– Contrast – controls the contrast between the lines and the background image.
– Crop – adjusts the cropping factor. You can use this to simulate a final cropped image in post-processing.
– Show Grid – turns the grid on or off.
– Grid Divisions – sest how many horizontal and vertical lines there are in the grid.
– Rebatment 1 – shows the rebatment line
– Rebatment 2 – shows the other rebatment line.
Note: Rebatments (compositional lines), are explained here: https://en.wikipedia.org/wiki/Rabatment_of_the_rectangle
Note: The focus box is not displayed in zoom levels 2 or higher as the center of focus is always at the exact center of the screen at those zooms.
– Show – controls whether the focus box is displayed or not.
– Opacity – controls the transparency of the lines of the focus box.
– Thickness – controls how thick the lines of the focus box are.
You can use focus peaking to highlight areas of the live view stream that are in focus. This can be useful if the scene has an object with odd detail, patterns and color that make visually determining if it is focus difficult.
– Show – controls whether peaking is displayed.
– Sensitivity – higher values reject more areas that are not sharply in focus.
– Level – controls the opacity of the Sobel Tranaprent Method, and the simulated lighting direction of the Sobel Albedo Opaque method.
– Color – controls the outline color of the Sobel Tranaprent Method, and the overall color of the Sobel Albedo Opaque method.
– Method – Sobel Transparent – draws and outline around areas of focus.
– Method – Sobel Albedo Opaque – displays the image in an emboss-like effect that shows peaks and shadows.
– Fine – controls the step used by the < and > focus buttons on the toolbar.
– Coarse – controls the step used by the << and >> focus buttons on the toolbar.
Note: The Inner and Outer Exposure layers show you which areas on the image fall within a certain range. You can use this to see which areas may be too dark or too bright, and/or use it to show areas that are just right.
Note: The histogram is not available in GPU mode. Use the inner and outer markers to get an accurate indicator of where over/under exposure is occurring as a histogram cannot tell you this. If you really do need a histogram to be able to evaluate the tonal range, capture the image and check the histogram in the image browser.
Note: For the exposure markers to be accurate, live view must be displayed in ‘exposure simulation’ mode. Most camera’s do this by default, but some cameras cannot do this at all. You will know if it is this mode if you turn on live view and then see how bright it is, then turn off the lights. If exposure simulation is not on, the body will boost the brightness of the live view image automatically (auto-gain). This auto-gain will make the exposure layers inaccurate since we can’t see what the camera will use when capturing the final image. Check your camera manual to find the setting needed to set it to exposure simulation mode. This mode can be useful, however, when using strobes and it is quite dark.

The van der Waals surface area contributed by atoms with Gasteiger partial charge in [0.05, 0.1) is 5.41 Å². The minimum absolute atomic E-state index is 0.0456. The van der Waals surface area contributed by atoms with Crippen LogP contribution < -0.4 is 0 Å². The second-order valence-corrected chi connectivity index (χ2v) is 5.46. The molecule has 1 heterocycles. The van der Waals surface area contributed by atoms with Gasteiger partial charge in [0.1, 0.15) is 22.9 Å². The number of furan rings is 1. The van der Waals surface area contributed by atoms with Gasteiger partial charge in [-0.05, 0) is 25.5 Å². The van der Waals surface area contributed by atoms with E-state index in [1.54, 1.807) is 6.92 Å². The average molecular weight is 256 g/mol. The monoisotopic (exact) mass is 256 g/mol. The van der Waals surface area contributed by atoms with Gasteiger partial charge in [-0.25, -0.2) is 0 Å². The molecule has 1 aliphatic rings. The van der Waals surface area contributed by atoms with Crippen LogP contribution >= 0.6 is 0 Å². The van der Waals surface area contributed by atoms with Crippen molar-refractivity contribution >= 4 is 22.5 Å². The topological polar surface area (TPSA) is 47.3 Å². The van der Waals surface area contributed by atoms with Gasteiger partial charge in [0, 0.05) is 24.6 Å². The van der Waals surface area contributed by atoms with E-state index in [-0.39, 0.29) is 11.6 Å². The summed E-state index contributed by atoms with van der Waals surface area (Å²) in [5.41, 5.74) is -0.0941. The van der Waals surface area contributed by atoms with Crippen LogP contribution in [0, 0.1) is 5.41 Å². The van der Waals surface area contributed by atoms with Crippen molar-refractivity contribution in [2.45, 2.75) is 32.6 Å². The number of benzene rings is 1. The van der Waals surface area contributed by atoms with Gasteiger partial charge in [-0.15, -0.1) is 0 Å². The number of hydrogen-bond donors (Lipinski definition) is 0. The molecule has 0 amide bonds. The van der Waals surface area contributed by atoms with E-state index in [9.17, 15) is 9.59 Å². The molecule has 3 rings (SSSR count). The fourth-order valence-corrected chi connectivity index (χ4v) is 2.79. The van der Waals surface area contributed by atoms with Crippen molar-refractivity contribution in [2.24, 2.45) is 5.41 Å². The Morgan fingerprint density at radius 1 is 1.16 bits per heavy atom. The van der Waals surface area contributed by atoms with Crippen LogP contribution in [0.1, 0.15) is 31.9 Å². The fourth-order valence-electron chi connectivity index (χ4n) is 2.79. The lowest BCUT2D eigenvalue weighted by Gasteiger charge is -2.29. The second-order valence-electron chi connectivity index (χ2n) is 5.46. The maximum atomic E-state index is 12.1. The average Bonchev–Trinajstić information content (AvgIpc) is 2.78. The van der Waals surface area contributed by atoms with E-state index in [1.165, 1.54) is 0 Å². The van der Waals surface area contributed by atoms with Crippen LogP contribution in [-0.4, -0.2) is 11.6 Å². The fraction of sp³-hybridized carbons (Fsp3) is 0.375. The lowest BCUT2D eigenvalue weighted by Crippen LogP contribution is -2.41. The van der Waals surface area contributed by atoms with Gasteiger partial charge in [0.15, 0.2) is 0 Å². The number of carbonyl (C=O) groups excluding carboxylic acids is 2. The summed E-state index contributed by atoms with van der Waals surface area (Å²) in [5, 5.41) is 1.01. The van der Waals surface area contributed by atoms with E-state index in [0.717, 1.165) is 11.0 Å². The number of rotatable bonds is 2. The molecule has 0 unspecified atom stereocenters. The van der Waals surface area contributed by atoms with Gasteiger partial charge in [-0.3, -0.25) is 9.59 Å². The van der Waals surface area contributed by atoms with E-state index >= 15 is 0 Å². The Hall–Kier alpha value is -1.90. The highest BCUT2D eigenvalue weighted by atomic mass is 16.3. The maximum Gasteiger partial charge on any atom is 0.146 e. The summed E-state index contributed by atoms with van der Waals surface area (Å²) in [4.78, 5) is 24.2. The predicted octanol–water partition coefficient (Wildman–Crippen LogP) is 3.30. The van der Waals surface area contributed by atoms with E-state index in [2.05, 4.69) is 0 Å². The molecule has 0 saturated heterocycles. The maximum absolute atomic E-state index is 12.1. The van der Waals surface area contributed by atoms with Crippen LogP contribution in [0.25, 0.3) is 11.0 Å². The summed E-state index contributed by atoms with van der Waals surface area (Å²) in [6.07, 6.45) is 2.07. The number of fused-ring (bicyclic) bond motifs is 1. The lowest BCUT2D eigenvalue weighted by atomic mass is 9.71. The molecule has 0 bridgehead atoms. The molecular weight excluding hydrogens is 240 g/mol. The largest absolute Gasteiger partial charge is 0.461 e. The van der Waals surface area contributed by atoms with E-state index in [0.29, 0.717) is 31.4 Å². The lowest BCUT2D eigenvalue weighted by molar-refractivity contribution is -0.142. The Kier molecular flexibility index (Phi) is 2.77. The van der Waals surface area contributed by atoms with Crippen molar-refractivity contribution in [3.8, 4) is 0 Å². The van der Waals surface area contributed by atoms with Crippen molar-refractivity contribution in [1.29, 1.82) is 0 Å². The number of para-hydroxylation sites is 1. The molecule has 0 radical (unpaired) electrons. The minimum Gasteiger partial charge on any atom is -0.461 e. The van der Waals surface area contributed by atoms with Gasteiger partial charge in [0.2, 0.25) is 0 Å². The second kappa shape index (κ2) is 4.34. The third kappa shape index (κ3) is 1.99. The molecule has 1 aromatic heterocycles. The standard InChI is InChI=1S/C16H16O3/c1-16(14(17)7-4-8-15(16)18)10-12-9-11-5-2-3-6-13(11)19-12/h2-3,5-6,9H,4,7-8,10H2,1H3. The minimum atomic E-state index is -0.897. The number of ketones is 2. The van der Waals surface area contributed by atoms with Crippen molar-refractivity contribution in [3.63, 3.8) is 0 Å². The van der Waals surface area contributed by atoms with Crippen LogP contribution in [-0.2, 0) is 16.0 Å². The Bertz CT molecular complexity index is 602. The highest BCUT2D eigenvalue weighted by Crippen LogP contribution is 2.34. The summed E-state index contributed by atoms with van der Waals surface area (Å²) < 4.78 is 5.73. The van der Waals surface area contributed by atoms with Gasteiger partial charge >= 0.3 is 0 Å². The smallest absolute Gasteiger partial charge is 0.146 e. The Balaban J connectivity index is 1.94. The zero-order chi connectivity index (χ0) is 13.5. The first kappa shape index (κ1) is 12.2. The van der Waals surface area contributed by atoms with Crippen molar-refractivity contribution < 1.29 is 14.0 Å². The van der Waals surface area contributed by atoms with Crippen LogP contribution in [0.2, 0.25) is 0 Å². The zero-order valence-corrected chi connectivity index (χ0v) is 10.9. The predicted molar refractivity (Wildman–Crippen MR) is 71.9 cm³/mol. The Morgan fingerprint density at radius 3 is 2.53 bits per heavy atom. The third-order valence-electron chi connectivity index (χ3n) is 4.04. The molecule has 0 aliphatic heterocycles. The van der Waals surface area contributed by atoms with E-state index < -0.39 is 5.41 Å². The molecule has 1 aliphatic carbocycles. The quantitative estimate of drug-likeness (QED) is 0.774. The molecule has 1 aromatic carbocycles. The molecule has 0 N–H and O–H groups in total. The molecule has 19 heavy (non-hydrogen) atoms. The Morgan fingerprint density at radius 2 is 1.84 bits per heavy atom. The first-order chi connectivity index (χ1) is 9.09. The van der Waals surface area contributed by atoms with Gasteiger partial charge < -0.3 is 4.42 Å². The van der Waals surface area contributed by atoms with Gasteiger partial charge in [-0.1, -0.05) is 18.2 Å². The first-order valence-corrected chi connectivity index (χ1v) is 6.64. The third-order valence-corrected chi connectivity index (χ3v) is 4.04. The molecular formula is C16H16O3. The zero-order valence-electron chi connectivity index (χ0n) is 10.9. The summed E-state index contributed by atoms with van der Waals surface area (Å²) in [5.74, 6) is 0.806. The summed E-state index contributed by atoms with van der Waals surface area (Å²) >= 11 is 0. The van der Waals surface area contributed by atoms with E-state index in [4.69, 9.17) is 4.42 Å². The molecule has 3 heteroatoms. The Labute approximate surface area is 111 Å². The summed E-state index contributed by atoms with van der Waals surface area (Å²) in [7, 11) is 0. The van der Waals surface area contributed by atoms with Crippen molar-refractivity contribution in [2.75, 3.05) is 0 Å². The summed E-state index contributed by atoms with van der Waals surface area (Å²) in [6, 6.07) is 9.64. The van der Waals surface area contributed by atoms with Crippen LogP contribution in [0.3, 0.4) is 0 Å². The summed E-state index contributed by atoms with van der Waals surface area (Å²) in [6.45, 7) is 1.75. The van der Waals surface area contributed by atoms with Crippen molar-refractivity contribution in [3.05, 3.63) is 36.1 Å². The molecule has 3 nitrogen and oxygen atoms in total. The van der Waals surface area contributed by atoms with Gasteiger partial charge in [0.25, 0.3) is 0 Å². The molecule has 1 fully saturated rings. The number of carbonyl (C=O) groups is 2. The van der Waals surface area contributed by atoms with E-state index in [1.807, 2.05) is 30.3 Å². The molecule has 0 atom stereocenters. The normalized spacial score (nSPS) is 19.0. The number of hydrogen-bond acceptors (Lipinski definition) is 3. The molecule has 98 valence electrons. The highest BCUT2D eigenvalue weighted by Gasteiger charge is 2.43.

Exposure – Inner
– Show – controls whether the overlay is displayed.
– Cycle – controls whether the overlay blinks on and off.
– Between x% and y% sliders – set these so that the overlay is only displayed for those areas in which their histogram value is beween x and y (technically it is x>= value <= y). This is often used in video capture when you want faces between in a certain exposure range.
– Opacity – controls how transparent the overlay is.
– Color – controls the color of the overlay.
– Channel – controls how the histogram value is calculated. This allows you to view the exposure by luminance or color channel.
Exposure – Outer
Same as Exposure Inner, except the overlay is displayed for areas that fall outside a range. Use this to show areas that are under/over exposed.
Use the overlay to display an image on top of the main live view image. You can use this to make your own custom guides/crop marks or use an older image of a scene as an alignment too when shooting the scene now. Think ‘this is what it looked like a year ago and we want to get the exact same composition’ kind of thing.
Note: Images that are too large can cause GPU out-of-memory errors.
– Show – controls whether the overlay is displayed or not.
– Show as Grayscale – this is useful if overlaying an image of the same scene.
– Click to use current LV image – use this to use the current live view image as the overlay.
– Opacity – controls the transparency of the overlay.
– Click to select file – use this to select a file for the overlay. You can use jpg, bmp or png. Do not use images that are larger that the current live view image. To get an idea of how large the live view image is, check the Image/Save on Capture option and then capture an image. Open the resulting .lvbmp (just rename it to .bmp) in an image editor to see what the dimensions are. Make your overlay the same size. You can even edit this .bmp a bit and use it as an overlay, as a test.
This controls the appearance of the message overlay you see when capturing an image, focus stacking, stop motion scrubbing or capturing video.
– Font Size – controls the font size.
– Text Color – controls the color of the text.
– Background Color – controls the color of the text background.
– Opacity – controls the transparency of the text and background.